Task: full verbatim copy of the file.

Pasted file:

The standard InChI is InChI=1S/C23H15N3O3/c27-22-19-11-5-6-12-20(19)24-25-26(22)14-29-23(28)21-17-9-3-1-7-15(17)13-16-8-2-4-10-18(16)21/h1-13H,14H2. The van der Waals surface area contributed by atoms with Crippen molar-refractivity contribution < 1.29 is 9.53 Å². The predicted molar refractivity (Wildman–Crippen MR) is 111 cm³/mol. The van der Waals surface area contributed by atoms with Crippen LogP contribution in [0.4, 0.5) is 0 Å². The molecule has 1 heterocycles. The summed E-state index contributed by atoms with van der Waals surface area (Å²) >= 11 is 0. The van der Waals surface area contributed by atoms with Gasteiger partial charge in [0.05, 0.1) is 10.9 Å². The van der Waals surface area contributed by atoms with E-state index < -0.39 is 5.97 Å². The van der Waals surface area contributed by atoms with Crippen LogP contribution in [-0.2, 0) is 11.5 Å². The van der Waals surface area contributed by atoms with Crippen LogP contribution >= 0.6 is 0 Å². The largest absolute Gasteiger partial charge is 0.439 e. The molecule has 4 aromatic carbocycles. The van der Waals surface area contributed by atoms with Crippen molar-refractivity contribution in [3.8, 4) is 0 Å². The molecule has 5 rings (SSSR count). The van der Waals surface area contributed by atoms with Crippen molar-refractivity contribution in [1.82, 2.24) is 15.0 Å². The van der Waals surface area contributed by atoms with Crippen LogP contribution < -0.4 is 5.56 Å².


The standard InChI is InChI=1S/C23H15N3O3/c27-22-19-11-5-6-12-20(19)24-25-26(22)14-29-23(28)21-17-9-3-1-7-15(17)13-16-8-2-4-10-18(16)21/h1-13H,14H2. The van der Waals surface area contributed by atoms with Crippen molar-refractivity contribution < 1.29 is 9.53 Å². The predicted molar refractivity (Wildman–Crippen MR) is 111 cm³/mol. The van der Waals surface area contributed by atoms with Crippen LogP contribution in [0.4, 0.5) is 0 Å². The molecule has 1 heterocycles. The summed E-state index contributed by atoms with van der Waals surface area (Å²) >= 11 is 0. The van der Waals surface area contributed by atoms with Gasteiger partial charge in [0.05, 0.1) is 10.9 Å². The van der Waals surface area contributed by atoms with E-state index < -0.39 is 5.97 Å². The van der Waals surface area contributed by atoms with Crippen LogP contribution in [-0.2, 0) is 11.5 Å². The van der Waals surface area contributed by atoms with Crippen LogP contribution >= 0.6 is 0 Å². The largest absolute Gasteiger partial charge is 0.439 e. The molecule has 4 aromatic carbocycles. The van der Waals surface area contributed by atoms with Crippen molar-refractivity contribution in [3.8, 4) is 0 Å². The molecule has 5 rings (SSSR count). The van der Waals surface area contributed by atoms with Crippen molar-refractivity contribution in [1.82, 2.24) is 15.0 Å². The van der Waals surface area contributed by atoms with Crippen LogP contribution < -0.4 is 5.56 Å².